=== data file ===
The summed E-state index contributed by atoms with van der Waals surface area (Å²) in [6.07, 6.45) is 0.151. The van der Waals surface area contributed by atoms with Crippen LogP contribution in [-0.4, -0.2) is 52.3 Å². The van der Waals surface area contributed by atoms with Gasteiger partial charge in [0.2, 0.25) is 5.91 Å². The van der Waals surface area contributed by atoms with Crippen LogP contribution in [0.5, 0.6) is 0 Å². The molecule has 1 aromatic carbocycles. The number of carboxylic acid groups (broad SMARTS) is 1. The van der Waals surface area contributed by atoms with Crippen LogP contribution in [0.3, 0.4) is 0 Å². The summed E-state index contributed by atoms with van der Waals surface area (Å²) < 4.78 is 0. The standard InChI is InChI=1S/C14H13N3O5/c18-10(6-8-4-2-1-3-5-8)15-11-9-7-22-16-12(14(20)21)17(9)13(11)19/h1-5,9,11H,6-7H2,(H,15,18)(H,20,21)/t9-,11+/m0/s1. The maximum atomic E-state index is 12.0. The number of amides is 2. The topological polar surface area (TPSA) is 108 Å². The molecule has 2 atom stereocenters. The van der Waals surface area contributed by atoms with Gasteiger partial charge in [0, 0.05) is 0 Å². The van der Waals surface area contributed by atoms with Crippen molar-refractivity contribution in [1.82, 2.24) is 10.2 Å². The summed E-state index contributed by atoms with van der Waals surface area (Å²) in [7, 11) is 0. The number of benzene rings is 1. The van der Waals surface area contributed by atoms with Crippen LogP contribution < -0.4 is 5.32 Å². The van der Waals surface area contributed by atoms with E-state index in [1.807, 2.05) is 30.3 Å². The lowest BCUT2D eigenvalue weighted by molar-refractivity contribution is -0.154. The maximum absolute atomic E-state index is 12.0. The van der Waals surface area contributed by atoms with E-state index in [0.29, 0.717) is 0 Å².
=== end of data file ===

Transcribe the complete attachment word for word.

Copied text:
The summed E-state index contributed by atoms with van der Waals surface area (Å²) in [6.07, 6.45) is 0.151. The van der Waals surface area contributed by atoms with Crippen LogP contribution in [-0.4, -0.2) is 52.3 Å². The van der Waals surface area contributed by atoms with Gasteiger partial charge in [0.2, 0.25) is 5.91 Å². The van der Waals surface area contributed by atoms with Crippen LogP contribution in [0.5, 0.6) is 0 Å². The molecule has 1 aromatic carbocycles. The number of carboxylic acid groups (broad SMARTS) is 1. The van der Waals surface area contributed by atoms with Crippen LogP contribution in [0.3, 0.4) is 0 Å². The summed E-state index contributed by atoms with van der Waals surface area (Å²) < 4.78 is 0. The standard InChI is InChI=1S/C14H13N3O5/c18-10(6-8-4-2-1-3-5-8)15-11-9-7-22-16-12(14(20)21)17(9)13(11)19/h1-5,9,11H,6-7H2,(H,15,18)(H,20,21)/t9-,11+/m0/s1. The maximum atomic E-state index is 12.0. The number of amides is 2. The topological polar surface area (TPSA) is 108 Å². The molecule has 2 atom stereocenters. The van der Waals surface area contributed by atoms with Gasteiger partial charge in [0, 0.05) is 0 Å². The van der Waals surface area contributed by atoms with Crippen molar-refractivity contribution in [1.82, 2.24) is 10.2 Å². The summed E-state index contributed by atoms with van der Waals surface area (Å²) in [7, 11) is 0. The number of benzene rings is 1. The van der Waals surface area contributed by atoms with Crippen LogP contribution < -0.4 is 5.32 Å². The van der Waals surface area contributed by atoms with E-state index in [1.807, 2.05) is 30.3 Å². The lowest BCUT2D eigenvalue weighted by molar-refractivity contribution is -0.154. The maximum absolute atomic E-state index is 12.0. The van der Waals surface area contributed by atoms with E-state index in [0.29, 0.717) is 0 Å².